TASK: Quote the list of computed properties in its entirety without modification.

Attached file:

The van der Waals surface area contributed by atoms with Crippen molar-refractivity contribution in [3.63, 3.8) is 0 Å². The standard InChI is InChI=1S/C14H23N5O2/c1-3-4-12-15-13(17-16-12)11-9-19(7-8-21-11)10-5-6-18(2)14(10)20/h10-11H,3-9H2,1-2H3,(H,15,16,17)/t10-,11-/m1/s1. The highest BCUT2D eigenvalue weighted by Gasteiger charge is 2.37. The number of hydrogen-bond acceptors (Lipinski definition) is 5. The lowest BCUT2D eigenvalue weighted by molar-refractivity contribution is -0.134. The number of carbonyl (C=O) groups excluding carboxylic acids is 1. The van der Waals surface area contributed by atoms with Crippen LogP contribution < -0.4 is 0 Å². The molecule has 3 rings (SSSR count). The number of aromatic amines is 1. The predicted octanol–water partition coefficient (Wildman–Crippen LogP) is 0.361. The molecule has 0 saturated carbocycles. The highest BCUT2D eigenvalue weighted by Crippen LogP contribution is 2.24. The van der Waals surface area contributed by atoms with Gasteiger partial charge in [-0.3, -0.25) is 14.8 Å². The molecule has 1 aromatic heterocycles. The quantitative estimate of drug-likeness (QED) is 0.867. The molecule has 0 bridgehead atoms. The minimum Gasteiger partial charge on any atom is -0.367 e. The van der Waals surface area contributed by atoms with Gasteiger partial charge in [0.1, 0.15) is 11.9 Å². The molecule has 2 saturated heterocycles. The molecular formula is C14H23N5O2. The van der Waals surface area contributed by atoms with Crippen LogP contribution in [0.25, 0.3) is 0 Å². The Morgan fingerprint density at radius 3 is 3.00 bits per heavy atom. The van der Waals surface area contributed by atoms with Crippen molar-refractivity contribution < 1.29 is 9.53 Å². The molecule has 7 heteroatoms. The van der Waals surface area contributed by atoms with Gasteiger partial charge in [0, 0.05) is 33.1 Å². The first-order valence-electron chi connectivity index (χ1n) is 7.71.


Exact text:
The van der Waals surface area contributed by atoms with Crippen molar-refractivity contribution in [3.63, 3.8) is 0 Å². The standard InChI is InChI=1S/C14H23N5O2/c1-3-4-12-15-13(17-16-12)11-9-19(7-8-21-11)10-5-6-18(2)14(10)20/h10-11H,3-9H2,1-2H3,(H,15,16,17)/t10-,11-/m1/s1. The highest BCUT2D eigenvalue weighted by Gasteiger charge is 2.37. The number of hydrogen-bond acceptors (Lipinski definition) is 5. The lowest BCUT2D eigenvalue weighted by molar-refractivity contribution is -0.134. The number of carbonyl (C=O) groups excluding carboxylic acids is 1. The van der Waals surface area contributed by atoms with Crippen LogP contribution < -0.4 is 0 Å². The molecule has 3 rings (SSSR count). The number of aromatic amines is 1. The predicted octanol–water partition coefficient (Wildman–Crippen LogP) is 0.361. The molecule has 0 saturated carbocycles. The highest BCUT2D eigenvalue weighted by Crippen LogP contribution is 2.24. The van der Waals surface area contributed by atoms with Gasteiger partial charge in [-0.3, -0.25) is 14.8 Å². The molecule has 1 aromatic heterocycles. The quantitative estimate of drug-likeness (QED) is 0.867. The molecule has 0 bridgehead atoms. The minimum Gasteiger partial charge on any atom is -0.367 e. The van der Waals surface area contributed by atoms with Gasteiger partial charge in [0.1, 0.15) is 11.9 Å². The molecule has 2 saturated heterocycles. The molecular formula is C14H23N5O2. The van der Waals surface area contributed by atoms with Crippen LogP contribution in [0.25, 0.3) is 0 Å². The Morgan fingerprint density at radius 3 is 3.00 bits per heavy atom. The van der Waals surface area contributed by atoms with Crippen molar-refractivity contribution < 1.29 is 9.53 Å². The molecule has 7 heteroatoms. The van der Waals surface area contributed by atoms with Gasteiger partial charge in [0, 0.05) is 33.1 Å². The first-order valence-electron chi connectivity index (χ1n) is 7.71.